I'm not sure how to explain this in English, since I haven't seen this exact phenomenon used by English-speakers, so I'm looking for an efficient way to explain the phenomenon in English.

The closest equivalent to what I mean would be the "uh" I've seen in American English. An example would be a quote used as the name of a research article I've recently found: “I'm Not Sure I Can Handle the Kids, Especially, the, uh, You Know Special Ed Kids”.

In some other cultures, instead of "uh", it's more acceptable to actually say a word or a short phrase that's either literally meaningless or has a meaning but adds nothing to the conversation, but is instead used as a pause for speaker to collect his thoughts or to process newly gained information without actually making a break in speaking, like for example the "you know" from the quote I posted.

So I'm looking for a short phrase or a word that can be used to refer to the above-described words or short phrases.

2 Answers 2


I believe you might be looking for filler.

In linguistics, a filler is a sound or word that is spoken in conversation by one participant to signal to others a pause to think without giving the impression of having finished speaking. [...] Different languages have different characteristic filler sounds; in English, the most common filler sounds are uh /ʌ/, er /ɜː/, and um /ʌm/. Among the youths, the fillers "like", "y'know", "I mean", "so", "actually", "basically", and "right" are among the more prevalent.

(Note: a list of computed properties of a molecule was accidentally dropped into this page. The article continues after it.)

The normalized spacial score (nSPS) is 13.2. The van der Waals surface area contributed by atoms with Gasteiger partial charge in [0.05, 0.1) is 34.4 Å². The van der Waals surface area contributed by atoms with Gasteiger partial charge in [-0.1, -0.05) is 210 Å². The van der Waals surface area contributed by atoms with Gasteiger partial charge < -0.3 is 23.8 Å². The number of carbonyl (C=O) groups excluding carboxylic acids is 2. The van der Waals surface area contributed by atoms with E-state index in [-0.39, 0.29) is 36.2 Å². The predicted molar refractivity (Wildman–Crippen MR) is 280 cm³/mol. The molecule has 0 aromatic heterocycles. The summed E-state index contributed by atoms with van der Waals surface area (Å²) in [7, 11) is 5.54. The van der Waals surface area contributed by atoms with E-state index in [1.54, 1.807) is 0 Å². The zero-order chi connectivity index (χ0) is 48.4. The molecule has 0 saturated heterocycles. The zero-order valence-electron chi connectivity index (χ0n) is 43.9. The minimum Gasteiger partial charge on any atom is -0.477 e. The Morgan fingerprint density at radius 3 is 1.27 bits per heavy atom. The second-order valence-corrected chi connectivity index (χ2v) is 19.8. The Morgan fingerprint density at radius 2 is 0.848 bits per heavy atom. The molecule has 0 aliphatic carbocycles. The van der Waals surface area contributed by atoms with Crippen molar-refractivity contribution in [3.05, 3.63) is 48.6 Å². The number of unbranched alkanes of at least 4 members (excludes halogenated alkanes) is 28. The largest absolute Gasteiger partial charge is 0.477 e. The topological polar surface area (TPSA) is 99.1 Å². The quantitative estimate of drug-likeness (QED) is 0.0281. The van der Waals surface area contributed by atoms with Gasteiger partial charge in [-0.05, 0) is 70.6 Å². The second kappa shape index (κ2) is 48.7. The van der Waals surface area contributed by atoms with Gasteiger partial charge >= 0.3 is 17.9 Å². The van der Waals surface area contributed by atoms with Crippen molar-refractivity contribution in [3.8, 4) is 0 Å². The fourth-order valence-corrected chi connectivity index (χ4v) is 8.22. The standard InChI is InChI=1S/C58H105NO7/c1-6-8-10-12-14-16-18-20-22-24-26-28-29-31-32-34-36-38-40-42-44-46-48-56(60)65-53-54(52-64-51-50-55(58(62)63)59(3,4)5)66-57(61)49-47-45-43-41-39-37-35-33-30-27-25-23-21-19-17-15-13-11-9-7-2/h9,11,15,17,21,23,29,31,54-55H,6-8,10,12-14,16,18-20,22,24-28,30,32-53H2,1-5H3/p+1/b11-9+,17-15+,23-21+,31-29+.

• That seems to be the thing I'm looking for.
    – AndrejaKo
    Commented Sep 13, 2016 at 21:37
  • Yes, but I have a feeling there are better names for this, like pauses, breaks, etc. Filler might not be the most "common" fit. The comments in this post suggest vocalized pauses and hemming and hawing. Let's see what others say.
    – Em.
    Commented Sep 13, 2016 at 21:49
  • "uh" and similar are called interjections in most dictionaries, but @AndrejaKo is looking for a specific term established by usage, and I don't think there is one. However, caesura from prosody might be pressed into service. Commented Sep 13, 2016 at 22:06


is the general term for additional words used to create an effect.

A wonderful example of the usage of "fillers" is the show Just A Minute on BBC Radio4, where contestants must speak on a subject for 60 seconds

"without hesitation, repetition or deviation"

In your particular case, you are referring to

hesitation fillers

which are used to gain time while formulating what to say, usually in response to an answer.

You must log in to answer this question.

Not the answer you're looking for? Browse other questions tagged .